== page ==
For now, the fighting will continue. Hemedti, a man frequently described as “Napoleonic,” who went from a camel trader with a third grade education to a billionaire gold mining magnate warlord, against Burhan, the dreary functionary who was somehow the only one left to inherit the deposed emperor’s crown. The advantage, for now, is wholly with the RSF, who have just captured most of Darfur, and control the majority of Khartoum. I attribute this both to Hemedti’s incredible Fortune as well as to my belief that dudes in Hiluxes are better than heavy military equipment, due to their versatility and ease of use. Frankly, I would posit that in general irregular light forces are better than regular heavy forces, but that is a matter for a different time. The prospects for civilians caught in the world’s worst humanitarian crisis are grim. Talks in Jeddah have reached an agreement to allow more aid in, but have done nothing to stop the fighting. There was, at least, an inspiring story about fighters on both sides putting down their guns and simply leaving, the only morally right decision for those caught up in this. My feeling is that Hemedti is one of the most incredible men of the modern era, even if the worst stories are true, and as an observer of human affairs, I can’t help but want to know how he would rule. He seems to be a natural genius with a way to make anything work, though the cruelty of his methods are becoming legendary. Alternately, I don’t think Burhan can rule Sudan, at least not after this, and I believe he can’t steward the country into civil government and probably wouldn’t try. A Burhan victory to me most likely means a state collapse or another war within a few years.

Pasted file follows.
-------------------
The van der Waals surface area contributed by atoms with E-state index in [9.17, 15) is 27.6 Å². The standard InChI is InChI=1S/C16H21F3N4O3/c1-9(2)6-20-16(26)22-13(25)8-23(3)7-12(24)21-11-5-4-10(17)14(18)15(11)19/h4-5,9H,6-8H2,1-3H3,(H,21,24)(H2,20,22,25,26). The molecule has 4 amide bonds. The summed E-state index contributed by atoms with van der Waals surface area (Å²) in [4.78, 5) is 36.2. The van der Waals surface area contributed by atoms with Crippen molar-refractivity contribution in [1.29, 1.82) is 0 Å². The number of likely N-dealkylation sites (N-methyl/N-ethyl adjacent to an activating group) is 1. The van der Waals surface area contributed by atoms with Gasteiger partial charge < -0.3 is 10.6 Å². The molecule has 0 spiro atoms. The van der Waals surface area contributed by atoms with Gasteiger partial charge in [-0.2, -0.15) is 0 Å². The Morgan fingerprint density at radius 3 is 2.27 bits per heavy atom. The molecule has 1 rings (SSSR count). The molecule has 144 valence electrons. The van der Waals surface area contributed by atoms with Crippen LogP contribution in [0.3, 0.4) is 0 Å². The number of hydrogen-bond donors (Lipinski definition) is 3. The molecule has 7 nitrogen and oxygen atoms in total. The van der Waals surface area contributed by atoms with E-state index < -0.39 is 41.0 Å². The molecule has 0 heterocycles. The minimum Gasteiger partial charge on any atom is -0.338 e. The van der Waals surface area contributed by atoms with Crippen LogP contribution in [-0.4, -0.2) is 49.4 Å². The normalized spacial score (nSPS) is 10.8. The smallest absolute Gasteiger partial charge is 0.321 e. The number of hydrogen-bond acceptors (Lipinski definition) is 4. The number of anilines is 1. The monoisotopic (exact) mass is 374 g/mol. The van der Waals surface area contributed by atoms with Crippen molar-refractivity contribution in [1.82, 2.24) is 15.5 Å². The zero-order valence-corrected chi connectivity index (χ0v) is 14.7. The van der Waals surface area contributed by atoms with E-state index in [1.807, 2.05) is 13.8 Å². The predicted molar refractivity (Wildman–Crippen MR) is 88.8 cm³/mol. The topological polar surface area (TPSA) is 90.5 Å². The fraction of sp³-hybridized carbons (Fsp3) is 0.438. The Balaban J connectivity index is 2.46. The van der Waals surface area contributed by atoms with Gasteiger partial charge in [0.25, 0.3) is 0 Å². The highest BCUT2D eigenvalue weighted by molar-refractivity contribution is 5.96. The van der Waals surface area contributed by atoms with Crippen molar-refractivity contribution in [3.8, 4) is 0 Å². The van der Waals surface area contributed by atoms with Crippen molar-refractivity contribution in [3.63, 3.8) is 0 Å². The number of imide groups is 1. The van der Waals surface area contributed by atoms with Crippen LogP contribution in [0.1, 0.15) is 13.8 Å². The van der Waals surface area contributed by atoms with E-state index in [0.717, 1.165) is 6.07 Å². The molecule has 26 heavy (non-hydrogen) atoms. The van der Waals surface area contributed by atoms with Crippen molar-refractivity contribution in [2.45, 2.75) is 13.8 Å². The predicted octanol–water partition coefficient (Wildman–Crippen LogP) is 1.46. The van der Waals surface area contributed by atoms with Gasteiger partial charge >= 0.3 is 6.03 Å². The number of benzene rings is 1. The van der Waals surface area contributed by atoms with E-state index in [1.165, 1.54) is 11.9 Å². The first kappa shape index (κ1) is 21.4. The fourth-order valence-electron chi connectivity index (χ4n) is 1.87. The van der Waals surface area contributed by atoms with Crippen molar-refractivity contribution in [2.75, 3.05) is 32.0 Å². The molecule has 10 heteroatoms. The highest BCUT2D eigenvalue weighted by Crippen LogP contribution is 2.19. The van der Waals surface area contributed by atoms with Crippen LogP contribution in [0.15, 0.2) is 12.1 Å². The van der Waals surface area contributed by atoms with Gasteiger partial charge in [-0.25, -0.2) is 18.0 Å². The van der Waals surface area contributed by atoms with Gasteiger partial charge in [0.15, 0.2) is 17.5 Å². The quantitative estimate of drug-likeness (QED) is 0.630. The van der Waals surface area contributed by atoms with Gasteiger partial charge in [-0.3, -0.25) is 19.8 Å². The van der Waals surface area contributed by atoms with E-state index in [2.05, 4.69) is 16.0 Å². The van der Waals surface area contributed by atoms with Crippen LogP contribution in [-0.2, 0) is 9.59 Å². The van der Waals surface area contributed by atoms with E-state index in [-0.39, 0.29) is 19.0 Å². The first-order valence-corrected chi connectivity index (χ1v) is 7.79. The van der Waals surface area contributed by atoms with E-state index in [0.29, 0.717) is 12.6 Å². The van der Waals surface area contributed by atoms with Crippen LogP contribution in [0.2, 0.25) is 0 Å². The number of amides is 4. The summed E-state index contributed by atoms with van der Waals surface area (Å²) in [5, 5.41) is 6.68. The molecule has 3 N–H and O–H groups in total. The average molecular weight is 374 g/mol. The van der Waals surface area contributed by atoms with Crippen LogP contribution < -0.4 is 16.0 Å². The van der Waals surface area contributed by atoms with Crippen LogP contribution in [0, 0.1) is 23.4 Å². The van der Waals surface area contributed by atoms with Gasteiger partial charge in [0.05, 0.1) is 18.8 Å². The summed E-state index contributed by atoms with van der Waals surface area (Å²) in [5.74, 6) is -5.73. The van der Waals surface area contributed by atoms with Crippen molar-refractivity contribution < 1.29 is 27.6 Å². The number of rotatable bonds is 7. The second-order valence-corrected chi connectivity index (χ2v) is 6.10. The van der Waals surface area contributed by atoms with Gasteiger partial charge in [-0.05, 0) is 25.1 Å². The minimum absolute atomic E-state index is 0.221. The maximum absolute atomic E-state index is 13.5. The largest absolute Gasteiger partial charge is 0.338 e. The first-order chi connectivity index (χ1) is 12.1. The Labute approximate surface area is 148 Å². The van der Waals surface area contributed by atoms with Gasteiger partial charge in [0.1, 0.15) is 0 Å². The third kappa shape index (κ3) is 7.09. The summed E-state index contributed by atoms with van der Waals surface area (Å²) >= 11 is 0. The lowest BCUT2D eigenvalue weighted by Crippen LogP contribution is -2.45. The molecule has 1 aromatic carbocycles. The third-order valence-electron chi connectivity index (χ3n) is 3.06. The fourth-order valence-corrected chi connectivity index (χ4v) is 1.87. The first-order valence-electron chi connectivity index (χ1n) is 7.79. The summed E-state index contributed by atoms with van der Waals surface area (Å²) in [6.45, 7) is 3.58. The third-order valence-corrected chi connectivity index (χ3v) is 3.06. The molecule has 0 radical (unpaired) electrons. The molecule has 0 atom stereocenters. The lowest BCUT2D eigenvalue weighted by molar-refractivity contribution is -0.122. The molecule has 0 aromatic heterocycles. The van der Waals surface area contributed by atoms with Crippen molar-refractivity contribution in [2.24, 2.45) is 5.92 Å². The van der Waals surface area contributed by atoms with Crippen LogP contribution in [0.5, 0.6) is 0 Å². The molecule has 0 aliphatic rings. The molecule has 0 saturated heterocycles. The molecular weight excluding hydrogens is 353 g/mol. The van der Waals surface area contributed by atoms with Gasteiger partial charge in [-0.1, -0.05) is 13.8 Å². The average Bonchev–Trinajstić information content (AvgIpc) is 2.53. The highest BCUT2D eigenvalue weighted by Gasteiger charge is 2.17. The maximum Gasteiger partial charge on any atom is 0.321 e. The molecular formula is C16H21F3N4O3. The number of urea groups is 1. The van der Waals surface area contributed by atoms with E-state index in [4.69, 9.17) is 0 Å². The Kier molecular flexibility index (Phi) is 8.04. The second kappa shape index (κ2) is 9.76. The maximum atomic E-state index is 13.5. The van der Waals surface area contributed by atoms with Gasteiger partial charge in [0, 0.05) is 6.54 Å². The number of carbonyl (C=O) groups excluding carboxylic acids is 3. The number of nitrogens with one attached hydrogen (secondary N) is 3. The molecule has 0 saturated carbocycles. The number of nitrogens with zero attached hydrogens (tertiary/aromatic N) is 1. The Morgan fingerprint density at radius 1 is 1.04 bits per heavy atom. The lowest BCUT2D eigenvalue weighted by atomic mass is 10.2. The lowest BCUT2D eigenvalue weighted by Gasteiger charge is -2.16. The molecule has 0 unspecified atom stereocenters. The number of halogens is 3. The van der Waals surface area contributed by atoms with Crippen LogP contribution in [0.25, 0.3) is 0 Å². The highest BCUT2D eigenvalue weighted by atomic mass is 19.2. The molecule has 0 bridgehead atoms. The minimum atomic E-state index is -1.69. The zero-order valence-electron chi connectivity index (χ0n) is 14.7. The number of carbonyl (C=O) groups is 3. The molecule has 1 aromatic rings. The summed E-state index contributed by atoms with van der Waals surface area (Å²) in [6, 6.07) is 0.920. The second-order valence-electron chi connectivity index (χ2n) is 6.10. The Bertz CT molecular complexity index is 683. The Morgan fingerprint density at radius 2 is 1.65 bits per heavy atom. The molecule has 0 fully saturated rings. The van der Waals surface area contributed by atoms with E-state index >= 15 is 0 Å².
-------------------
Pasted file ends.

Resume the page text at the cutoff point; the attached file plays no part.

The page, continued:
What I do know is this: there is no outside solution, and anything besides increased humanitarian aid and hosting negotiations will be outright harmful. This is the most ancient kind of conflict within a state, and it will only be resolved from within that state, as there is no one powerful enough in that region to come in and settle Sudan’s affairs. My concern is that, following failure in Ukraine, and wanting eyes off of Gaza, the “international community” will drastically miscalculate, and think there is some sort of win to be had with increased involvement in Sudan. If they follow the established pattern, this would come at just the time to stop an RSF victory and continue the war, without creating any possibility of SAF victory. If they are drawn into this folly, the stage is set to wrap everyone’s individual fears into a single man, the villain for all seasons, General Hemedti. Sudan’ war, simultaneously a complex mosaic and the most basic of conflicts, is indeed a geopolitical Rorschach test, with a devastating impact for those trapped within it.
Thank you for reading! The Wayward Rabbler is written by Brad Pearce. If you enjoyed this content please subscribe and share. My main articles will always be free but paid subscriptions help me a huge amount [payment in raw Sudanese gold preferred.] I have a tip jar at Ko-Fi where generous patrons can donate in $5 increments. Join my Telegram channel The Wayward Rabbler. My Facebook page is The Wayward Rabbler. You can see my shitposting and serious commentary on Twitter @WaywardRabbler.